Kirsten Gillibrand Blasts Senate Leadership for Going 100 Days Without Action on Sexual Harassment Legislation

Senator Kirsten Gillibrand has had enough.

On Thursday, the New York congresswoman took to the Senate floor to shame Senate leadership for failing to move on the sexual harassment bill that's languished in Congress for months. Gillibrand has been marking every day since the House passed its equivalent legislation, meant to overhaul the harassment reporting process and hold lawmakers responsible for paying out any harassment settlements themselves. Thursday marked the 100th day since its passage.

"While practically every other industry in the country seems to be taking this issue far more seriously, and at least trying to make an effort to change their workplaces, Congress is dragging its feet," Gillibrand said Thursday morning. "Once again, a problem is staring us right in the face and we're looking the other way."

Gillibrand reportedly plans to deploy Rule 14 to finally move Senate leadership to act, a rarely used strategy that would allow the legislation to bypass committee and go straight to the floor.

I often tell people that on a good day, Congress is still 20 years behind the rest of the country. It is in our power, right now, to make sexual harassment the exception to that rule. We’ve waited 100 days. Let’s not wait any longer.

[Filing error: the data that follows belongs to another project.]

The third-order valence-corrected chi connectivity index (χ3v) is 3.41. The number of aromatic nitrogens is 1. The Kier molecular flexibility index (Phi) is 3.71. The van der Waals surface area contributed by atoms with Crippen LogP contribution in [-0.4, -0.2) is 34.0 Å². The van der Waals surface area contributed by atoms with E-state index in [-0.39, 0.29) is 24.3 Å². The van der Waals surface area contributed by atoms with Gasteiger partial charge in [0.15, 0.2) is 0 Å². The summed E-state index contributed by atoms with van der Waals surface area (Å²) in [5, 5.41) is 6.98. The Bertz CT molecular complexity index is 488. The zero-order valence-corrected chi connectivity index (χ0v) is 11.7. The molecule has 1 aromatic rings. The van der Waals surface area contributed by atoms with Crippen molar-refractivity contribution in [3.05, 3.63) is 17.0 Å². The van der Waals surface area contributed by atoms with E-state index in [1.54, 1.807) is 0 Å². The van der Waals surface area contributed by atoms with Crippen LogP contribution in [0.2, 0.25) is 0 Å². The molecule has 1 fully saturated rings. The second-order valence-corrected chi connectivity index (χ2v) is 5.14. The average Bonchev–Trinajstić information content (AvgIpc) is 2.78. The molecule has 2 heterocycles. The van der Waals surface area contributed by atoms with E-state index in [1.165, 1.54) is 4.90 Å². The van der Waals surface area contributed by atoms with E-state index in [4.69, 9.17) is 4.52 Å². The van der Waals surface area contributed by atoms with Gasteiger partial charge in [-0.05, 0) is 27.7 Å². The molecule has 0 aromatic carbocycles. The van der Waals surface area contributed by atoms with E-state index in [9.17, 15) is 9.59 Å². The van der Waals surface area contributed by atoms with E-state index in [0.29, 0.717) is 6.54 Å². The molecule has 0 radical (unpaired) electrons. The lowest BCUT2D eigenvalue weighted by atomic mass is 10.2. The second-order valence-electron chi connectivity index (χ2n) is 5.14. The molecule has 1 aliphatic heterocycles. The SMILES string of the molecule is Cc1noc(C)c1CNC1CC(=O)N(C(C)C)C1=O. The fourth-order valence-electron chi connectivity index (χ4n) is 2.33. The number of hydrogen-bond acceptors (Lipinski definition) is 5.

— Kirsten Gillibrand (@SenGillibrand) May 17, 2018

Female senators banded together in March, when all 22 of them sent a letter to Senate Majority Leader Mitch McConnell and Minority Leader Chuck Schumer, urging them to move on the sexual harassment legislation.

"Survivors who have bravely come forward to share their stories have brought to light just how widespread harassment and discrimination continue to be throughout Capitol Hill," the letter, spearheaded by Gillibrand, as well as Senators Amy Klobuchar and Patty Murray, read. "No longer can we allow the perpetrators of these crimes to hide behind a 23-year-old law."

That decades-old law is the Congressional Accountability Act, which established the current process for reporting sexual harassment complaints. Under the act, victims of harassment or assault must undergo a 30-day period of mandatory counseling after filing their claim. After 30 days, victims have an additional 15 to decide whether they ultimately want to pursue a mediation, an internal judiciary process kept under wraps via a confidentiality agreement. If they settle the claim, any money paid out to victims comes from the Office of Compliance and is funded by taxpayers.

Gillibrand's bill, the Congressional Harassment Reform Act, would have a similar effect to the House's legislation in that it would force lawmakers to foot their own harassment settlements and fix what Gillibrand has called the "broken process for reporting harassment in Congress."

Senator Kirsten Gillibrand will take to the Senate floor on Thursday to urge action on sexual harassment legislation. Chip Somodevilla/Getty Images

So, what's the hold-up?

Male senators would appear to be part of the problem. Schumer, the Democratic leader, was the only male Democrat not to sign onto a letter of support for the Senate legislation, despite saying he supported the House's version of it. And as of last month, Texas Senator Ted Cruz is the only male Republican to have signed.

"Enough is enough," Gillibrand said Thursday on the Senate floor. "We should do better. We've waited 100 days. We shouldn't wait any longer. Let's have a vote, and let's pass it."